HOW TO – Make your own wireless Wii sensor bar!

Fun & Games
HOW TO – Make your own wireless Wii sensor bar!

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One of our makers Brian “DoctaBu” Moore IM’ed and said he was going to make a wireless Wii bar, and wireless Wii bar is what was made, he writes – “With just a bit of perf board, a few cables, some skillful soldering, four AA batteries, and a few IR LEDs, one can easily make their own, homemade Wii Sensor Bar, completely absent of wires. Enjoy!”Link.

4 thoughts on “HOW TO – Make your own wireless Wii sensor bar!

  1. MisterHay says:

    I think I’ll have to build one of these for the top of my projections screen.

  2. chriswa says:

    First, you need a DC supply. You could use batteries, or an AC/DC converter. I used an old cell phone charger; usually the positive wire is embedded inside the ground wire, so that if your cat sinks its teeth into the cable, she’ll hit ground before she reaches anything shocking. My charger was labelled as supplying 5.2 volts, but when I stripped the wires and hooked it up to my voltmeter, it turned out to supply 7.66 volts.

    IR LEDs typically cause a voltage drop of 1.5 volts, and should operate at 20mA, although I chose to run mine at 25mA. Running in series, 5 IR LEDs cause a voltage drop of (1.5*5=) 7.5 volts, meaning that I can run all 5 in a single series circuit from my 7.66 volt supply, supplying a resistor to drop the remaining (7.66-7.5=) 0.16 volts. Using Ohm’s law, if I want a current of 25mA and I have a voltage drop of 0.16v, I need (.16/.025=) 6.4 ohms of resistance. I dug through my resistors and couldn’t find any 6.4s, so I used a 10 ohm and 22 ohm in parallel to get (1/(1/10+1/22)=) 6.875 ohms. That gives me a current of roughly (.16/6.875=) 23.27mA through my circuit.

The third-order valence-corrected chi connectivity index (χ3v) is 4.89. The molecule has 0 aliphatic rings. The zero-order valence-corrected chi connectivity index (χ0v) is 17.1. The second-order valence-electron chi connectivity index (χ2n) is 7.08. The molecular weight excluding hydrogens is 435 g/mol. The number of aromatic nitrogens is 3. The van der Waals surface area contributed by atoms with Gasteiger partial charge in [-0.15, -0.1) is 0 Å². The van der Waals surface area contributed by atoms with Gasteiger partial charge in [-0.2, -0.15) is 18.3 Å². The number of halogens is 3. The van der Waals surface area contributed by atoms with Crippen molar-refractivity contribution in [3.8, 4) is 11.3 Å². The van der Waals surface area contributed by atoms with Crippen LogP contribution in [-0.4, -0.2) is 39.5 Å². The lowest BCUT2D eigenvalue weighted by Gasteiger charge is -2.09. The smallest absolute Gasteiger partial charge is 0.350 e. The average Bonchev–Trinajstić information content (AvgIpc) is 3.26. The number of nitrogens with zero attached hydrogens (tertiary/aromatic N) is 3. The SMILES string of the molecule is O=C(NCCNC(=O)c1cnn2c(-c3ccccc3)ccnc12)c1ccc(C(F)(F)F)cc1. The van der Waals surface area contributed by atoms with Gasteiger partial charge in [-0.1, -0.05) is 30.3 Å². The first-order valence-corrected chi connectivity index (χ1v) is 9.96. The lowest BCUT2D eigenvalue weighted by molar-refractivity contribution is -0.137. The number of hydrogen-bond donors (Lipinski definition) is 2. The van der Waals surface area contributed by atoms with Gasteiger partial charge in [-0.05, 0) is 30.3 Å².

If my power supply was 5.2 volts as advertised, I wouldn’t have been able to run all the LEDs in one series. I’d need to split them up into parallel circuits: 3 LEDs in one and 2 LEDs in the other. 3 LEDs would cause a drop of (1.5*3=) 4.5 volts, leaving (5.2-4.5=) 0.7 volts, meaning I’d need a (.7/.025=) 28 ohm resistor on that side of the circuit. 2 IR LEDs would cause a drop of (1.5*2=) 3.0 volts, leaving (5.2-3.0=) 2.2 volts, meaning I’d need an (2.2/.025=) 88 ohm resistor on the other.

    Since I wanted two banks of 5 IR LEDs, I simply duplicated the circuit in parallel and ran some wire between the two. Although not the most elegant solution, I mounted each bank in a plastic tape cassette case after melting some holes for power cabling and the LEDs to poke through. Works great!

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